IncGamers’ Bill Vaughan caught up with executive producer Todd Harris, and vice president of game operations Stewart Chisam to talk about the upcoming Global Agenda, its setting and how it is different to any other MMO out there.  In this, the second of our two part interview (you can read and watch the first one here), we find out more about the subscription models.  We start by asking how subscribers will benefit more and what perks they get…TH: The first and most important is access to a set of persistent territories that non-subscribers do not have access to. It was very important to us not to create any imbalances of gameplay between single purchasers and subscribers, so any device that’s usable in co-op PvE matches or standard player vs player multiplayer matches, both communities have access to. So if I get new stealth, or Stew gets better healing, whether he’s a non-subscriber or I’m a subscriber, we’ll have equal access to that. But there’s an entire additional set of territories – new maps – that are only available to subscribers and those are actually persistent, so when we win or lose a match in one of these territories, the state of that territory is actually going to stay the same.If we have a territory and it’s a factory, and we’ve said “Hey, we want to use that to actually produce some of those cool robots that we can use to attack the opponents,” like we were talking about, we can do that. We can decide we want to put a factory there, and we want it to produce robots, and we’re actually going to take those robots and attack your base next week with them. That is a set of gameplay that’s only available to subscribers. We call that the Conquest gameplay, because it’s all about conquering and holding territory that’s persistent. That is really the first and foremost feature. There are a number of other supporting features that are a little more associated with an MMO, if you want to hit on those, Stew.SC: Yeah, it’s kinda supporting this ongoing campaign around territory control. There are some features where you can, as a player, support your Agency through crafting, as an example. There’s an auction house that’s available for subscribers but not available for non-subscribers that kinda supports the economy around fortifying your territories and getting ready for what we called the AvA combat – AvA is Alliance vs Alliance. So a stronger economy, the ability to participate in this ongoing pursuit for territory control, the ability to actually create an Agency – Agencies are our version of guilds or clans inside of the game, and you can only create an Agency if you’re a subscriber, but you can be in an Agency as a non-subscriber.There are a few other features; some enhanced voice chat capabilities and a couple of other things, but most of it centres around the competitive on-going quest for territory control. That’s really what you’re getting for subscription content. As a non-subscriber, you’re still getting a great class-based multiplayer shooter that has a full levelling system, player vs player content, player vs environment content, and you’re not gimped in the content that you have access to in any other way if you happen to meet a subscriber in those areas. You just have access to this very cool additional gameplay mode around the campaign.{PAGE TITLE=Global Agenda Developer Interview page 2}TH: As currently envisioned, non-subscribers will not have that additional access to things like upgrades. The upgrades that crafter are building, they can put on the auction house, and that does give the subscribers an additional way to get upgrades, but the upgrades are not envisioned to be any more powerful. So Stew as a non-subscriber has a number of ways that he can get upgrades that are as good as mine, as a subscriber. He can run PvE missions and get them as loot drops, he can also earn – in the current build – tokens for PvE or PvP, and cash those in for upgrades, and get them that way. I, as a subscriber, can craft upgrades and put those out on the auction house. So that is an additional way for subscribers to get upgrades, but fundamentally, they’re not powerful upgrades – it’s just another channel of access there.SC: Yeah, we can get to the same place, but we may get there different ways. I think the other thing that’s important to understand about those upgrades is they definitely impact your stats, but they’re not a substitute for skill. I think in general, we’ve tried to design the game where, as you acquire a lot of these things, it does make you a more diverse player, able to do a lot of other things. Equally-skilled players, one without and one with – the one with is going to do slightly better, but skill is still a very critical aspect of the gameplay and personally, if I’m staffing my team, I would easily take a lower-level player without all of the upgrades and other aspects who was very high skill, versus a mediocre player who had all of that. So I think the non-subscribers are going to find the content they have access to very competitive. They’re going to be able to do very well. They’ll have to work slightly differently for how they get there, but they can get all the same things to help their character around that gameplay, and we’ve worked very hard to make sure people that only buy the box don’t feel like they’re getting a gimped game or something that feels like it’s not worth it unless you subscribe.I would stand very much by the box-only game as a great game if we didn’t have the subscription option to it – we just really thought the subscription option was extremely compelling, worth a subscription to add on to it, and by having a subscription it allows us to run the servers to make it extra compelling, and secure, and all one world. It also helps us continually add content, and grow and evolve the world over time, that wouldn’t be possible through other models.TH: Really, the evolution of the non-subscription model was kind of inspired from the community itself. As I was mentioning, we haven’t introduced AvA to the beta community yet, so for the most part people have been playing the subset of the game, and we got a lot of feedback that said “I’m really interested in seeing the AvA stuff, but also, I would pay fifty dollars for what you’ve already shown me and I think it compares favourably to other games in the category.” So we said, “Okay! If people want to sample the game that way, or buy the game that way, then let’s make that an option for them.”At this point IncGamers’ Bill Vaughan asked what the studio had against elves…[Both laugh.]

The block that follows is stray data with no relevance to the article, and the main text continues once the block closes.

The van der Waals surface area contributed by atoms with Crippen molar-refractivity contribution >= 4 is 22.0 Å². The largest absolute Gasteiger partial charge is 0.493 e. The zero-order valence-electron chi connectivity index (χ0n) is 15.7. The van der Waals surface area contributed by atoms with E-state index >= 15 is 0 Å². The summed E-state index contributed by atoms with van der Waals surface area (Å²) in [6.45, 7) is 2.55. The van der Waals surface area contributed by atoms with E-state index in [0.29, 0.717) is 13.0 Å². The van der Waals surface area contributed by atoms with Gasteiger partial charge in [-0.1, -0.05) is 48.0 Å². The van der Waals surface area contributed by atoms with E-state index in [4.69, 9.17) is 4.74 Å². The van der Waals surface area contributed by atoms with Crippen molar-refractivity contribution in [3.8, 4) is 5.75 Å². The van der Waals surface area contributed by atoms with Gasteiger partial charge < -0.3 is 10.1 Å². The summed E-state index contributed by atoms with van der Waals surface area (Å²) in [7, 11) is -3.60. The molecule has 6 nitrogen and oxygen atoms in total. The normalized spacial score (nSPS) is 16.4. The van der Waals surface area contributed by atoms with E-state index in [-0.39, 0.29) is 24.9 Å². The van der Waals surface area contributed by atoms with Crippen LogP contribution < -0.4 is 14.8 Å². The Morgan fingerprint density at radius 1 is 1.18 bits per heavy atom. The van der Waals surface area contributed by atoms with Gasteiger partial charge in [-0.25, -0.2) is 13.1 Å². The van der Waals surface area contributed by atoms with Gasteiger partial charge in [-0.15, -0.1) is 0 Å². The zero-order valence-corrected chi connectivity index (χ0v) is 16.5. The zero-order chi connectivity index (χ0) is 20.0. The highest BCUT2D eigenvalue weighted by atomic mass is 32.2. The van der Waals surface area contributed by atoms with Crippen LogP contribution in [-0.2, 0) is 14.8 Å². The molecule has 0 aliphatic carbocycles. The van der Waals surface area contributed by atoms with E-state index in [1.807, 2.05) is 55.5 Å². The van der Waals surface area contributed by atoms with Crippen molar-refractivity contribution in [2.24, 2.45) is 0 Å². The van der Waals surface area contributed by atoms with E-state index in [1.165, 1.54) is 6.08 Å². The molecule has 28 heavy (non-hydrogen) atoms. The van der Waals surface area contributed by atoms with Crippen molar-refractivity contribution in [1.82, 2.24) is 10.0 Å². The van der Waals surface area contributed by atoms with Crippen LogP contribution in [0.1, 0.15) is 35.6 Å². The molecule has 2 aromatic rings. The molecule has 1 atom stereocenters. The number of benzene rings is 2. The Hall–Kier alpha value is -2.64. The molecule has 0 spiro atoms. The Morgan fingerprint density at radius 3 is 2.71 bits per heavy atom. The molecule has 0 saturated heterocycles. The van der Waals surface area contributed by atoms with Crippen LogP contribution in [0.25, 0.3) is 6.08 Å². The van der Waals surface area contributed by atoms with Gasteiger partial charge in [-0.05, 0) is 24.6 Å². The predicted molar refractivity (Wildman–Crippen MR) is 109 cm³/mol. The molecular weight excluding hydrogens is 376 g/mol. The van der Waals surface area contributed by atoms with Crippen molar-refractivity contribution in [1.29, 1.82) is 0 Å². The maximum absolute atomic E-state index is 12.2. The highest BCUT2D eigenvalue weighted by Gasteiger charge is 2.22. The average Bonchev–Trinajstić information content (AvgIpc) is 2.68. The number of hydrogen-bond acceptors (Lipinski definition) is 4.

TH: Should I hold this up?
    [Harris holds aloft an object showing two stuffed elf toys tied together.]TH: A fan sent us this, which is a couple of bound and gagged elves. We take no responsibility for our fans. [Laughs] We did launch thiscampaign called “No Elves” and we want to be on the record that we have no hate against elves. We’re big fans of fantasy, we play fantasy MMOs and read a lot of fantasy books, so it’s nothing against elves. It’s just that elves have already been done very, very well in quite a few games, and we wanted to do something different in Global Agenda, rather than trying to make another elf game better. So nothing against elves, but Global Agenda’s very different. It’s not tab-targeting, it’s not adventuring through the wilderness, it’s not click-and-wait mechanics. It’s instant-action, it’s science-fiction weapons, it’s in-your-face explosive, multiplayer combat, and it’s no elves.Read the first part of our interview here.  You can also check the video interview if you’d prefer right here.

    Paul Younger
    Founder and Editor of PC Invasion. Founder of the world's first gaming cafe and Veteran PC gamer of over 22 years.